One reason that the danger was ignored is the status of the economy. By now everyone knows how difficult the year 2008 was; the economy was in a “recession”, the financial system was in disarray, and a responsible public sector could not remain on the sideline. Economic advisors had to invoke the Keynesian remedy of pumping money to stimulate aggregate demand, hence the stimulus packages. The cost of course is a rise in the federal debt—no advisor at that time would have argued for tax increases to fund the stimulus packages, although some advisors, outside the policy clique argued for restraint. Given a persistent high rate of unemployment, the “prevailing wisdom” was to throw good money after good money—more stimulus and more debt. Economists of the Keynesian tradition would argue that the stimulus cost is a price worth paying, for without the stimulus the recession would worsen and the recovery date would be further away. The optimistic view, not necessarily the consensus was that once the economy began to recover, economic activities will pick up, taxes rise and support payments such as unemployment compensation would fall. Under this scenario, the debt/GDP ratio would begin a downward slide toward its “efficient” value.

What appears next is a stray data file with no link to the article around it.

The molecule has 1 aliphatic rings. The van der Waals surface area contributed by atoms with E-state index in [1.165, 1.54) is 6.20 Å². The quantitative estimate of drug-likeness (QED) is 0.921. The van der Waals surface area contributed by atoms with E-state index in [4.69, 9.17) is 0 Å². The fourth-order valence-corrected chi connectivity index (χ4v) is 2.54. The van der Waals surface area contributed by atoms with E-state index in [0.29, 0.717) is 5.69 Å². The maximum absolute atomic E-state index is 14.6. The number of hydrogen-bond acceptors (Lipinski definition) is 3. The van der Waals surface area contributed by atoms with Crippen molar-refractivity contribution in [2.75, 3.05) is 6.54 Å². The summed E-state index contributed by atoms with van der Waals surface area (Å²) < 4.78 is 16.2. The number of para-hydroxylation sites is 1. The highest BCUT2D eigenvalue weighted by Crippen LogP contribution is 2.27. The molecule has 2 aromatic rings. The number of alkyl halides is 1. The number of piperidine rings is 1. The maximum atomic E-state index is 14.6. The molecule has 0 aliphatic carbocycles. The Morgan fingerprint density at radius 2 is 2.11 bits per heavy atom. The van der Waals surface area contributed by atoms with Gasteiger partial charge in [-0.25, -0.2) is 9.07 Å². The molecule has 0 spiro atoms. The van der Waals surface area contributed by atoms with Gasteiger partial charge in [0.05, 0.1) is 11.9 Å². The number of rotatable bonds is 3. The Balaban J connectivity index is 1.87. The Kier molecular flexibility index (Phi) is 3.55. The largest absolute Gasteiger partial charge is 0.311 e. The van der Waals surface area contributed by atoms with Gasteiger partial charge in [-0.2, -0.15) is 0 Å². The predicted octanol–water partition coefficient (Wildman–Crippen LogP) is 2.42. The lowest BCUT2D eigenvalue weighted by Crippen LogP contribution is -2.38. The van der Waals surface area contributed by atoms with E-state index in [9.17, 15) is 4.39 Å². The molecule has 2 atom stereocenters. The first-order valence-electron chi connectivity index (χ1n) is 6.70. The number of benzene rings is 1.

Well this did not happen. In 2012 and the coming year of 2013 a reality show is in the offing. A few numbers at this point are in order.
To understand what is at stake one needs to be appraised of the imbalance in the federal budget. Looking at the ratio of federal debt in the hand of the public to GDP in 2011, and the ratio of federal taxes to GDP in 2011, it is not surprising that the economy is poised to jump over a cliff, fiscal or otherwise--the deficit/GDP (8.5%) is almost as much as the federal tax revenues/GDP (8.5%), can anyone of us be able to sustain this kind of behavior? Well so far the Federal Government, with the acquiescence of Congress was able to do just that. Now we face, I believe more than the proverbial CLIFF.